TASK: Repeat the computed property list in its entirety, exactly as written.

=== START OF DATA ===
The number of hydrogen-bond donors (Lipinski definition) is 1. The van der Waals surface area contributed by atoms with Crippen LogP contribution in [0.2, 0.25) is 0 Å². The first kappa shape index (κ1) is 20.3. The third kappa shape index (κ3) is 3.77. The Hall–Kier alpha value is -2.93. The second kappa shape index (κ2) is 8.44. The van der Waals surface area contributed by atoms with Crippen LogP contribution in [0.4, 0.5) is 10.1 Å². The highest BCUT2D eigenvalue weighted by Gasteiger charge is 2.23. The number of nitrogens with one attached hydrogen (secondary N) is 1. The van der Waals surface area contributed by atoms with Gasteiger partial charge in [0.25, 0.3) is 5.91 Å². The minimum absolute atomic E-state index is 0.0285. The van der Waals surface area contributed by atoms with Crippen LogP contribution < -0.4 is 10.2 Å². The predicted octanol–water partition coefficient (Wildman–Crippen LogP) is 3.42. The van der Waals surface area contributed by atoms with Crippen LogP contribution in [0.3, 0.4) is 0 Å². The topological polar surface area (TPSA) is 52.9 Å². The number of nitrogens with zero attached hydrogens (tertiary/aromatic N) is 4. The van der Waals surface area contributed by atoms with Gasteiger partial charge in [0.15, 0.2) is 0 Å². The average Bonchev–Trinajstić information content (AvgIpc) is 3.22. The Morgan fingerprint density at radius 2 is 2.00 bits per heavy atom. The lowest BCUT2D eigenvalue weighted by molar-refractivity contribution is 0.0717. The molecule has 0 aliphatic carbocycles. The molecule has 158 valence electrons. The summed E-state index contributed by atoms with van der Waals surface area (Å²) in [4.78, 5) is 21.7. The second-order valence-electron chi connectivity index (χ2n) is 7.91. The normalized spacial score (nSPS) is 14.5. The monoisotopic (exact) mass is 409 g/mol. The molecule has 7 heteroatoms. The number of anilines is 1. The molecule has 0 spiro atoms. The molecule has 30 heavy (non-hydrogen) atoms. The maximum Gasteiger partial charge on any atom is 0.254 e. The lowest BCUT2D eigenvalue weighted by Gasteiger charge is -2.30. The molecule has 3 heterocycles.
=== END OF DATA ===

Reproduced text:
The number of hydrogen-bond donors (Lipinski definition) is 1. The van der Waals surface area contributed by atoms with Crippen LogP contribution in [0.2, 0.25) is 0 Å². The first kappa shape index (κ1) is 20.3. The third kappa shape index (κ3) is 3.77. The Hall–Kier alpha value is -2.93. The second kappa shape index (κ2) is 8.44. The van der Waals surface area contributed by atoms with Crippen LogP contribution in [0.4, 0.5) is 10.1 Å². The highest BCUT2D eigenvalue weighted by Gasteiger charge is 2.23. The number of nitrogens with one attached hydrogen (secondary N) is 1. The van der Waals surface area contributed by atoms with Gasteiger partial charge in [0.25, 0.3) is 5.91 Å². The minimum absolute atomic E-state index is 0.0285. The van der Waals surface area contributed by atoms with Crippen LogP contribution < -0.4 is 10.2 Å². The predicted octanol–water partition coefficient (Wildman–Crippen LogP) is 3.42. The van der Waals surface area contributed by atoms with Crippen LogP contribution in [0.3, 0.4) is 0 Å². The topological polar surface area (TPSA) is 52.9 Å². The number of nitrogens with zero attached hydrogens (tertiary/aromatic N) is 4. The van der Waals surface area contributed by atoms with Gasteiger partial charge in [0.15, 0.2) is 0 Å². The average Bonchev–Trinajstić information content (AvgIpc) is 3.22. The Morgan fingerprint density at radius 2 is 2.00 bits per heavy atom. The lowest BCUT2D eigenvalue weighted by molar-refractivity contribution is 0.0717. The molecule has 0 aliphatic carbocycles. The molecule has 158 valence electrons. The summed E-state index contributed by atoms with van der Waals surface area (Å²) in [4.78, 5) is 21.7. The second-order valence-electron chi connectivity index (χ2n) is 7.91. The normalized spacial score (nSPS) is 14.5. The monoisotopic (exact) mass is 409 g/mol. The molecule has 7 heteroatoms. The number of anilines is 1. The molecule has 0 spiro atoms. The molecule has 30 heavy (non-hydrogen) atoms. The maximum Gasteiger partial charge on any atom is 0.254 e. The lowest BCUT2D eigenvalue weighted by Gasteiger charge is -2.30. The molecule has 3 heterocycles.